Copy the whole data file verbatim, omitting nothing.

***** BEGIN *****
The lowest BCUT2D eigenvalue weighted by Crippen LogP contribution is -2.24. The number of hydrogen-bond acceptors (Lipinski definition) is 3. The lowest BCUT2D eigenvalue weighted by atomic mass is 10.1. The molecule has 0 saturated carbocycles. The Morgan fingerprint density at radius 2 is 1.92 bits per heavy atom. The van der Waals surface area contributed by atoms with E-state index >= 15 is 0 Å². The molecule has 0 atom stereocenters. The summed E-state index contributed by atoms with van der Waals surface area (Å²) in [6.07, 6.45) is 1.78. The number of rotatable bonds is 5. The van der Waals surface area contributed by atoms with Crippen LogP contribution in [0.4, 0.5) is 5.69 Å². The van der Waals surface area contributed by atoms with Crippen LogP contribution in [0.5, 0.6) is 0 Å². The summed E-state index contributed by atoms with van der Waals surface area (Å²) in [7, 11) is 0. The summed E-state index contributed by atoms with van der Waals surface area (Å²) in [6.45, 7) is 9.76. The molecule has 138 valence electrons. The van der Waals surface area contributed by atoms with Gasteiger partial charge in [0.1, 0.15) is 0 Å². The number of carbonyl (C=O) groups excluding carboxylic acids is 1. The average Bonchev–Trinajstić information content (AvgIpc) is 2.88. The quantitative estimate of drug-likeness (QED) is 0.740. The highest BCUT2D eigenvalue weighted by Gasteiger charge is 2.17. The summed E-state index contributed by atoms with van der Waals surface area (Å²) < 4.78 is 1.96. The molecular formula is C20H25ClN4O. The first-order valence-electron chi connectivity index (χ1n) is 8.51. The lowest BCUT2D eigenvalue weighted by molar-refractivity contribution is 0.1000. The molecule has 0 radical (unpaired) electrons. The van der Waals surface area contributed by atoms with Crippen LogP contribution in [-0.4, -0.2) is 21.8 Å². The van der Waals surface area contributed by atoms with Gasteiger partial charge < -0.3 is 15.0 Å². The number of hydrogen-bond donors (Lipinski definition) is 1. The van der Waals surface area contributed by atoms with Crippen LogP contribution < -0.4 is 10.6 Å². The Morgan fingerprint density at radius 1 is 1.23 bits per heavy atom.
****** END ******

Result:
The lowest BCUT2D eigenvalue weighted by Crippen LogP contribution is -2.24. The number of hydrogen-bond acceptors (Lipinski definition) is 3. The lowest BCUT2D eigenvalue weighted by atomic mass is 10.1. The molecule has 0 saturated carbocycles. The Morgan fingerprint density at radius 2 is 1.92 bits per heavy atom. The van der Waals surface area contributed by atoms with E-state index >= 15 is 0 Å². The molecule has 0 atom stereocenters. The summed E-state index contributed by atoms with van der Waals surface area (Å²) in [6.07, 6.45) is 1.78. The number of rotatable bonds is 5. The van der Waals surface area contributed by atoms with Crippen LogP contribution in [0.4, 0.5) is 5.69 Å². The van der Waals surface area contributed by atoms with Crippen LogP contribution in [0.5, 0.6) is 0 Å². The summed E-state index contributed by atoms with van der Waals surface area (Å²) in [7, 11) is 0. The summed E-state index contributed by atoms with van der Waals surface area (Å²) in [6.45, 7) is 9.76. The molecule has 138 valence electrons. The van der Waals surface area contributed by atoms with Gasteiger partial charge in [0.1, 0.15) is 0 Å². The number of carbonyl (C=O) groups excluding carboxylic acids is 1. The average Bonchev–Trinajstić information content (AvgIpc) is 2.88. The quantitative estimate of drug-likeness (QED) is 0.740. The highest BCUT2D eigenvalue weighted by Gasteiger charge is 2.17. The summed E-state index contributed by atoms with van der Waals surface area (Å²) < 4.78 is 1.96. The molecular formula is C20H25ClN4O. The first-order valence-electron chi connectivity index (χ1n) is 8.51. The lowest BCUT2D eigenvalue weighted by molar-refractivity contribution is 0.1000. The molecule has 0 radical (unpaired) electrons. The van der Waals surface area contributed by atoms with Crippen LogP contribution in [-0.4, -0.2) is 21.8 Å². The van der Waals surface area contributed by atoms with Gasteiger partial charge < -0.3 is 15.0 Å². The number of hydrogen-bond donors (Lipinski definition) is 1. The van der Waals surface area contributed by atoms with Crippen LogP contribution < -0.4 is 10.6 Å². The Morgan fingerprint density at radius 1 is 1.23 bits per heavy atom.